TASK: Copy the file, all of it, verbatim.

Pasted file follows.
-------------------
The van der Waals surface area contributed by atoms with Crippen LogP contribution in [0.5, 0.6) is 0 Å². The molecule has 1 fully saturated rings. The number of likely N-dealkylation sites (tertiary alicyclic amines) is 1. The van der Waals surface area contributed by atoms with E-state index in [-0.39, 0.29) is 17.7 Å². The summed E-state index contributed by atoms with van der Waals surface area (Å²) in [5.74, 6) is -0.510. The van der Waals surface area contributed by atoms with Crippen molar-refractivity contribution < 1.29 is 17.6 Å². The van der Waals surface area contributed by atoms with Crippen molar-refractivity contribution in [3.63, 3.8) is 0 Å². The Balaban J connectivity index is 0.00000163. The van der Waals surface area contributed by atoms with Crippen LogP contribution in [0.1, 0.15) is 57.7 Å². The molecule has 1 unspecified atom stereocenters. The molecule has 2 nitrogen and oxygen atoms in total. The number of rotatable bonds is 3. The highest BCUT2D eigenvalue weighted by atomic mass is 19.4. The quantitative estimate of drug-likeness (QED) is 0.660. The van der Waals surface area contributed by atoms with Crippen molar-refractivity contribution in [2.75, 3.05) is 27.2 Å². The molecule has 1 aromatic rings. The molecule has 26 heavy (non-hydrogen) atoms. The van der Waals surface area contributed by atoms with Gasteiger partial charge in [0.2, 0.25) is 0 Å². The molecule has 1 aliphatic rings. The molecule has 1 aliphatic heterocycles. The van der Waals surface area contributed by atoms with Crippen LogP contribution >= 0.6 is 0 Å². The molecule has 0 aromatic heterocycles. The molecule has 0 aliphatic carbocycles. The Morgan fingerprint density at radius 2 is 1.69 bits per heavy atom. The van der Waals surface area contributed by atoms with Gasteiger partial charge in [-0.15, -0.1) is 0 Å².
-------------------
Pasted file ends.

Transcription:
The van der Waals surface area contributed by atoms with Crippen LogP contribution in [0.5, 0.6) is 0 Å². The molecule has 1 fully saturated rings. The number of likely N-dealkylation sites (tertiary alicyclic amines) is 1. The van der Waals surface area contributed by atoms with E-state index in [-0.39, 0.29) is 17.7 Å². The summed E-state index contributed by atoms with van der Waals surface area (Å²) in [5.74, 6) is -0.510. The van der Waals surface area contributed by atoms with Crippen molar-refractivity contribution < 1.29 is 17.6 Å². The van der Waals surface area contributed by atoms with Crippen molar-refractivity contribution in [3.63, 3.8) is 0 Å². The Balaban J connectivity index is 0.00000163. The van der Waals surface area contributed by atoms with Crippen LogP contribution in [0.1, 0.15) is 57.7 Å². The molecule has 1 unspecified atom stereocenters. The molecule has 2 nitrogen and oxygen atoms in total. The number of rotatable bonds is 3. The highest BCUT2D eigenvalue weighted by atomic mass is 19.4. The quantitative estimate of drug-likeness (QED) is 0.660. The van der Waals surface area contributed by atoms with Crippen molar-refractivity contribution in [2.75, 3.05) is 27.2 Å². The molecule has 1 aromatic rings. The molecule has 26 heavy (non-hydrogen) atoms. The van der Waals surface area contributed by atoms with Gasteiger partial charge in [0.2, 0.25) is 0 Å². The molecule has 1 aliphatic rings. The molecule has 1 aliphatic heterocycles. The van der Waals surface area contributed by atoms with Crippen LogP contribution >= 0.6 is 0 Å². The molecule has 0 aromatic heterocycles. The molecule has 0 aliphatic carbocycles. The Morgan fingerprint density at radius 2 is 1.69 bits per heavy atom. The van der Waals surface area contributed by atoms with Gasteiger partial charge in [-0.15, -0.1) is 0 Å².